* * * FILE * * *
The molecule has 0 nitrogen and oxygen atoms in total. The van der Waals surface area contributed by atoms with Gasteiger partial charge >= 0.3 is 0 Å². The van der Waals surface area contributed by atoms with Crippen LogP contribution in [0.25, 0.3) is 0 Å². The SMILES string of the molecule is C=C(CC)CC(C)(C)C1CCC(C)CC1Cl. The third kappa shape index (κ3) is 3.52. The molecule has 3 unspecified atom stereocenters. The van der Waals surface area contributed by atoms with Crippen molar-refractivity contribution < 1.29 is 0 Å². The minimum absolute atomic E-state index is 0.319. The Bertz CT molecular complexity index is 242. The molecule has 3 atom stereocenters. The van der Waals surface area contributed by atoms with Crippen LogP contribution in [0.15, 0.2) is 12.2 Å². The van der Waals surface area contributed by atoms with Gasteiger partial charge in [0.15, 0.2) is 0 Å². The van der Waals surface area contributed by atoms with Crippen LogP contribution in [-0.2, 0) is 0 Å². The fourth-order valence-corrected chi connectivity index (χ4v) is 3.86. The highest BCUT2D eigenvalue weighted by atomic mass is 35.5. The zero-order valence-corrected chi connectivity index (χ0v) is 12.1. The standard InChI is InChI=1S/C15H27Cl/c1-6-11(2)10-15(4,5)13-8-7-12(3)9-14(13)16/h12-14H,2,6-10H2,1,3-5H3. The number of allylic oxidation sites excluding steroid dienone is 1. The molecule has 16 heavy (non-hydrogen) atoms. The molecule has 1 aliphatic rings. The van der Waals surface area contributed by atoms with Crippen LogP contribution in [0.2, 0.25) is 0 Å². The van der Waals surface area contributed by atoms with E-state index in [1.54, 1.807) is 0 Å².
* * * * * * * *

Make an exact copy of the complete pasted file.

The molecule has 0 nitrogen and oxygen atoms in total. The van der Waals surface area contributed by atoms with Gasteiger partial charge >= 0.3 is 0 Å². The van der Waals surface area contributed by atoms with Crippen LogP contribution in [0.25, 0.3) is 0 Å². The SMILES string of the molecule is C=C(CC)CC(C)(C)C1CCC(C)CC1Cl. The third kappa shape index (κ3) is 3.52. The molecule has 3 unspecified atom stereocenters. The van der Waals surface area contributed by atoms with Crippen molar-refractivity contribution < 1.29 is 0 Å². The minimum absolute atomic E-state index is 0.319. The Bertz CT molecular complexity index is 242. The molecule has 3 atom stereocenters. The van der Waals surface area contributed by atoms with Crippen LogP contribution in [0.15, 0.2) is 12.2 Å². The van der Waals surface area contributed by atoms with Gasteiger partial charge in [0.15, 0.2) is 0 Å². The van der Waals surface area contributed by atoms with Crippen LogP contribution in [-0.2, 0) is 0 Å². The fourth-order valence-corrected chi connectivity index (χ4v) is 3.86. The highest BCUT2D eigenvalue weighted by atomic mass is 35.5. The zero-order valence-corrected chi connectivity index (χ0v) is 12.1. The standard InChI is InChI=1S/C15H27Cl/c1-6-11(2)10-15(4,5)13-8-7-12(3)9-14(13)16/h12-14H,2,6-10H2,1,3-5H3. The number of allylic oxidation sites excluding steroid dienone is 1. The molecule has 16 heavy (non-hydrogen) atoms. The molecule has 1 aliphatic rings. The van der Waals surface area contributed by atoms with Crippen LogP contribution in [0.2, 0.25) is 0 Å². The van der Waals surface area contributed by atoms with E-state index in [1.54, 1.807) is 0 Å².